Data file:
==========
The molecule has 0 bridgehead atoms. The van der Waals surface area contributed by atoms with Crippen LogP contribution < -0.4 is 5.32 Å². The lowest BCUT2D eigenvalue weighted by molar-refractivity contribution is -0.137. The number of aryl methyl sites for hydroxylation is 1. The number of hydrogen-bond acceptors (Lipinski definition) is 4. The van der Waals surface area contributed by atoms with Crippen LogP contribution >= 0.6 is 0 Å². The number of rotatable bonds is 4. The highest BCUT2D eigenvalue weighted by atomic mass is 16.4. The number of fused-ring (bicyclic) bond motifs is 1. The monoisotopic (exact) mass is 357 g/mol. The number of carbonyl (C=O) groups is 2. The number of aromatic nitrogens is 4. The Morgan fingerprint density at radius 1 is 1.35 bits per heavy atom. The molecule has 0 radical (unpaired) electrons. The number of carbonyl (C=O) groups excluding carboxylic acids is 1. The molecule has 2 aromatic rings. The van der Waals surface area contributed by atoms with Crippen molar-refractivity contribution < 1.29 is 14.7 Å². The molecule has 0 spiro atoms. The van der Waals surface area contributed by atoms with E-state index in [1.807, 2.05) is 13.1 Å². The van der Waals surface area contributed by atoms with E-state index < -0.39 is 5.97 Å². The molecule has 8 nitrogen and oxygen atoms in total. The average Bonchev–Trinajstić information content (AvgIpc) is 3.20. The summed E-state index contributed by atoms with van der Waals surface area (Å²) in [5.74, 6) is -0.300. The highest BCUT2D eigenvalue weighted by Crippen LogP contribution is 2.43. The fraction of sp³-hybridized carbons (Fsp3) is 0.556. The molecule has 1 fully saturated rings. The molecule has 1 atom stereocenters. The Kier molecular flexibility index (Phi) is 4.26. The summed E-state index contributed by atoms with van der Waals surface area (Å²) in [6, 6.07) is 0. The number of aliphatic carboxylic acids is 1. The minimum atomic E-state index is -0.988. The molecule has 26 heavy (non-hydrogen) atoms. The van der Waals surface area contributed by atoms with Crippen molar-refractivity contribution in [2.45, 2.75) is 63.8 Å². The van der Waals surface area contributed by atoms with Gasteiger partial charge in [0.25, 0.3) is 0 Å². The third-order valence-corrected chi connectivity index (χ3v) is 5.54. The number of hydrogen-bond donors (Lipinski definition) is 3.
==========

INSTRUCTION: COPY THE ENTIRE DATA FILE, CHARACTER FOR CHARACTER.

The molecule has 0 bridgehead atoms. The van der Waals surface area contributed by atoms with Crippen LogP contribution < -0.4 is 5.32 Å². The lowest BCUT2D eigenvalue weighted by molar-refractivity contribution is -0.137. The number of aryl methyl sites for hydroxylation is 1. The number of hydrogen-bond acceptors (Lipinski definition) is 4. The van der Waals surface area contributed by atoms with Crippen LogP contribution >= 0.6 is 0 Å². The number of rotatable bonds is 4. The highest BCUT2D eigenvalue weighted by atomic mass is 16.4. The number of fused-ring (bicyclic) bond motifs is 1. The monoisotopic (exact) mass is 357 g/mol. The number of carbonyl (C=O) groups is 2. The number of aromatic nitrogens is 4. The Morgan fingerprint density at radius 1 is 1.35 bits per heavy atom. The molecule has 0 radical (unpaired) electrons. The number of carbonyl (C=O) groups excluding carboxylic acids is 1. The molecule has 2 aromatic rings. The van der Waals surface area contributed by atoms with Crippen molar-refractivity contribution < 1.29 is 14.7 Å². The molecule has 0 spiro atoms. The van der Waals surface area contributed by atoms with E-state index in [1.807, 2.05) is 13.1 Å². The van der Waals surface area contributed by atoms with E-state index < -0.39 is 5.97 Å². The molecule has 8 nitrogen and oxygen atoms in total. The average Bonchev–Trinajstić information content (AvgIpc) is 3.20. The summed E-state index contributed by atoms with van der Waals surface area (Å²) in [5.74, 6) is -0.300. The highest BCUT2D eigenvalue weighted by Crippen LogP contribution is 2.43. The fraction of sp³-hybridized carbons (Fsp3) is 0.556. The molecule has 1 fully saturated rings. The molecule has 1 atom stereocenters. The Kier molecular flexibility index (Phi) is 4.26. The summed E-state index contributed by atoms with van der Waals surface area (Å²) in [6, 6.07) is 0. The number of aliphatic carboxylic acids is 1. The minimum atomic E-state index is -0.988. The molecule has 26 heavy (non-hydrogen) atoms. The van der Waals surface area contributed by atoms with Crippen molar-refractivity contribution in [2.45, 2.75) is 63.8 Å². The van der Waals surface area contributed by atoms with Gasteiger partial charge in [0.25, 0.3) is 0 Å². The third-order valence-corrected chi connectivity index (χ3v) is 5.54. The number of hydrogen-bond donors (Lipinski definition) is 3.